"It's going to be weird playing against him," Red Sox catcher Jason Varitek
admitted. "The guy wore this uniform with his heart and soul his whole
career. He's a tough one to see wearing a different uniform."
While lacked of durability proved to be Nixon's downfall, it was his unquestioned
desire and determination that made him so respected by teammates and beloved
by Red Sox fans. Varitek said he expects Nixon to receive a rousing welcome
from the Fenway faithful.
"He brought everything," Varitek said. "He played the game right, left it on
the field. He was a very good player and a great teammate -- a guy you'd
want in your foxhole. He was a guy that exemplified wearing this uniform.
"He made it well known that he wanted to stay here. That didn't come to
fruition, but I'd imagine nothing less than a standing ovation for him."
Boston manager Terry Francona said he understands the mixed emotions that
will accompany Nixon's return to Fenway.
"He'll go through that wall, trying to be a good player for your team, and I'll
always respect that," Francona said. "Everybody remembers the dirty hat, the
dirty helmet. He's an easy guy to like, not just for me and the coaches and
his teammates, but for the fans. He's a pretty neat guy. He's a
down-and-dirty, play-hard type of guy."
Francona intimated, however, that Nixon's Red Sox career might have been
prolonged had he learned when it would be judicious to ease his foot off the
"He always plays the game real hard and gives it everything he has.
Sometimes, too much," Francona said. "Sometimes he'd play himself onto the
DL, because he didn't want to tell you he was hurt and would still run
through the wall. But, even though you don't want to lose good players, you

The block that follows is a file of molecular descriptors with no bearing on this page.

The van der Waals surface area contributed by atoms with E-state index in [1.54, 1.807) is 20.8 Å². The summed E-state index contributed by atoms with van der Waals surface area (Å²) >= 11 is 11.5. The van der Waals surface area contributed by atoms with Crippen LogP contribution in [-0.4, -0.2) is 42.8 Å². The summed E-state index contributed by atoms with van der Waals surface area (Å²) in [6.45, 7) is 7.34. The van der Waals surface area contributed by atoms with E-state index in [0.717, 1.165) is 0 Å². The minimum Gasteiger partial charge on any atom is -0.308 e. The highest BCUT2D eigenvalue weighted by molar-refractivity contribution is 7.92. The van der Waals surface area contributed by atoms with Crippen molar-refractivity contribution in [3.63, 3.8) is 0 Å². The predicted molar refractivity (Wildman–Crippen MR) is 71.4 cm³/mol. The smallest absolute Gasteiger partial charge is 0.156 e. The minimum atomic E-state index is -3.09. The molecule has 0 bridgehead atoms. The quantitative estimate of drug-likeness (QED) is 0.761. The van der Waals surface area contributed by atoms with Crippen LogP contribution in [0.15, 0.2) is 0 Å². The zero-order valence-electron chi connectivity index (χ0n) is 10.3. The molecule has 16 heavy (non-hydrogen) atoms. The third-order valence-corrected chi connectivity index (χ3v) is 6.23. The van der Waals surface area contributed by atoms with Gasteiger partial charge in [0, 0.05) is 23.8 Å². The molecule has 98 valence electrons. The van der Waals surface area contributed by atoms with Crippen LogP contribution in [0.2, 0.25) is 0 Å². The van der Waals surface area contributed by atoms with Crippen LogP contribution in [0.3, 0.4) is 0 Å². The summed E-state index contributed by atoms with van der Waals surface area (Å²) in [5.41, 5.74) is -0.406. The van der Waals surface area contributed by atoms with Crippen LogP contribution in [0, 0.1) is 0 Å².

appreciated his attitude, always."
Charged with stopping Nixon from having a storybook night Monday is Red Sox
right-hander Curt Schilling, who has won just one of his last five
starts and is coming off an 8-3 loss to the Yankees on Wednesday. In that
game, Schilling gave up six runs (five earned) on 12 hits in six innings,
the most hits he has allowed in a single start since April 2004. He spent
the past few days tinkering with his delivery in an attempt to get back on
"I don't think Schill needs to reinvent himself, he just has to locate his
fastball better," Francona said. "He's not going to show up throwing like
[Luis] Tiant or anything. He just needs to locate his fastball."
BOS: RHP Curt Schilling (4-2, 3.94 ERA)
Schilling is 1-2 with a 4.40 ERA in six career games (four starts) against
the Indians. He is facing Cleveland for the first time this season. Last
year, he gave up five runs on nine hits and struck out eight in 6 2/3
innings in an April 25 start at Jacobs Field, but had a no-decision in
Boston's 8-6 win.
CLE: LHP Cliff Lee (2-1, 5.93 ERA)
Lee is coming off an 11-7 loss to Kansas City in which he gave up seven runs
in the first two innings. He allowed a season-high eight runs in 4 1/3
innings in that loss to the Royals, his fifth start of the season. Lee is
2-1 with a 3.45 ERA in five career starts against Boston.
Player to watch
Red Sox outfielder Wily Mo Pena is 2-for-5 with two homers and five RBIs in his
career against Lee.
Buy tickets now
to catch the game in person.
On the Internet
Official game notes
WRKO 680, WROL (Español)
Tuesday: Indians (Jeremy Sowers, 1-4, 6.29) at Red Sox (Josh Beckett, 7-0, 2.66), 7:05 p.m. ET
Wednesday: Indians (Paul Byrd, 5-1, 3.81) at Red Sox (Daisuke Matsuzaka, 7-2, 4.43), 7:05 p.m. ET